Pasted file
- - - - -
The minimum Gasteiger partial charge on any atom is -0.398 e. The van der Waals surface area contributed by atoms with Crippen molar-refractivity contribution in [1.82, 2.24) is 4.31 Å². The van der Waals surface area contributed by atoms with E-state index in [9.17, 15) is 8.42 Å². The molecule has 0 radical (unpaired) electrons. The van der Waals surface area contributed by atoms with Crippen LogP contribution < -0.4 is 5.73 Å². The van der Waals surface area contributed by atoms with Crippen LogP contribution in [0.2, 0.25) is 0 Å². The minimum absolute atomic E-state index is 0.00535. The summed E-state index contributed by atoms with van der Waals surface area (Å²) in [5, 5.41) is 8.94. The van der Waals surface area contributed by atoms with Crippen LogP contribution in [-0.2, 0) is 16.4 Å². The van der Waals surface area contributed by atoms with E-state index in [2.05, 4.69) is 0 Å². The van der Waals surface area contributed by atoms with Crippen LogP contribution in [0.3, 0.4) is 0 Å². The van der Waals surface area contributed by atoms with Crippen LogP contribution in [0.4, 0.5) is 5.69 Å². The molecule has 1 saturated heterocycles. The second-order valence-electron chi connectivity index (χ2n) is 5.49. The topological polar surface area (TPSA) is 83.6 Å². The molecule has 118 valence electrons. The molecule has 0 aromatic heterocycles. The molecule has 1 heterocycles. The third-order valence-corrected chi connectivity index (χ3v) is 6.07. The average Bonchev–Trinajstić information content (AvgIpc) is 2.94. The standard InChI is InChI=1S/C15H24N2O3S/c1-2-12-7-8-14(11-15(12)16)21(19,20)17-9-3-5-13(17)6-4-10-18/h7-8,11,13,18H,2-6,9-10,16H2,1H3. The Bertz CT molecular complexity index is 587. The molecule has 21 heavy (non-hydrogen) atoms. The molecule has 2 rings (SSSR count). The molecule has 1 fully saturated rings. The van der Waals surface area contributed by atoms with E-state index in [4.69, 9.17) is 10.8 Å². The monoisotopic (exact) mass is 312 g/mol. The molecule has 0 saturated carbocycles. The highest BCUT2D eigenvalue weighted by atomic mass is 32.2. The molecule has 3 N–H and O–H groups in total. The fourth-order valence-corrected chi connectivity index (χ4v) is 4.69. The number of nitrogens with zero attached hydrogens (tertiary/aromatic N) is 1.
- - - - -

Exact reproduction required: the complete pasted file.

The minimum Gasteiger partial charge on any atom is -0.398 e. The van der Waals surface area contributed by atoms with Crippen molar-refractivity contribution in [1.82, 2.24) is 4.31 Å². The van der Waals surface area contributed by atoms with E-state index in [9.17, 15) is 8.42 Å². The molecule has 0 radical (unpaired) electrons. The van der Waals surface area contributed by atoms with Crippen LogP contribution < -0.4 is 5.73 Å². The van der Waals surface area contributed by atoms with Crippen LogP contribution in [0.2, 0.25) is 0 Å². The minimum absolute atomic E-state index is 0.00535. The summed E-state index contributed by atoms with van der Waals surface area (Å²) in [5, 5.41) is 8.94. The van der Waals surface area contributed by atoms with Crippen LogP contribution in [-0.2, 0) is 16.4 Å². The van der Waals surface area contributed by atoms with E-state index in [2.05, 4.69) is 0 Å². The van der Waals surface area contributed by atoms with Crippen LogP contribution in [0.3, 0.4) is 0 Å². The van der Waals surface area contributed by atoms with Crippen LogP contribution in [0.4, 0.5) is 5.69 Å². The molecule has 1 saturated heterocycles. The second-order valence-electron chi connectivity index (χ2n) is 5.49. The topological polar surface area (TPSA) is 83.6 Å². The molecule has 118 valence electrons. The molecule has 0 aromatic heterocycles. The molecule has 1 heterocycles. The third-order valence-corrected chi connectivity index (χ3v) is 6.07. The average Bonchev–Trinajstić information content (AvgIpc) is 2.94. The standard InChI is InChI=1S/C15H24N2O3S/c1-2-12-7-8-14(11-15(12)16)21(19,20)17-9-3-5-13(17)6-4-10-18/h7-8,11,13,18H,2-6,9-10,16H2,1H3. The Bertz CT molecular complexity index is 587. The molecule has 21 heavy (non-hydrogen) atoms. The molecule has 2 rings (SSSR count). The molecule has 1 fully saturated rings. The van der Waals surface area contributed by atoms with E-state index in [4.69, 9.17) is 10.8 Å². The monoisotopic (exact) mass is 312 g/mol. The molecule has 0 saturated carbocycles. The highest BCUT2D eigenvalue weighted by atomic mass is 32.2. The molecule has 3 N–H and O–H groups in total. The fourth-order valence-corrected chi connectivity index (χ4v) is 4.69. The number of nitrogens with zero attached hydrogens (tertiary/aromatic N) is 1.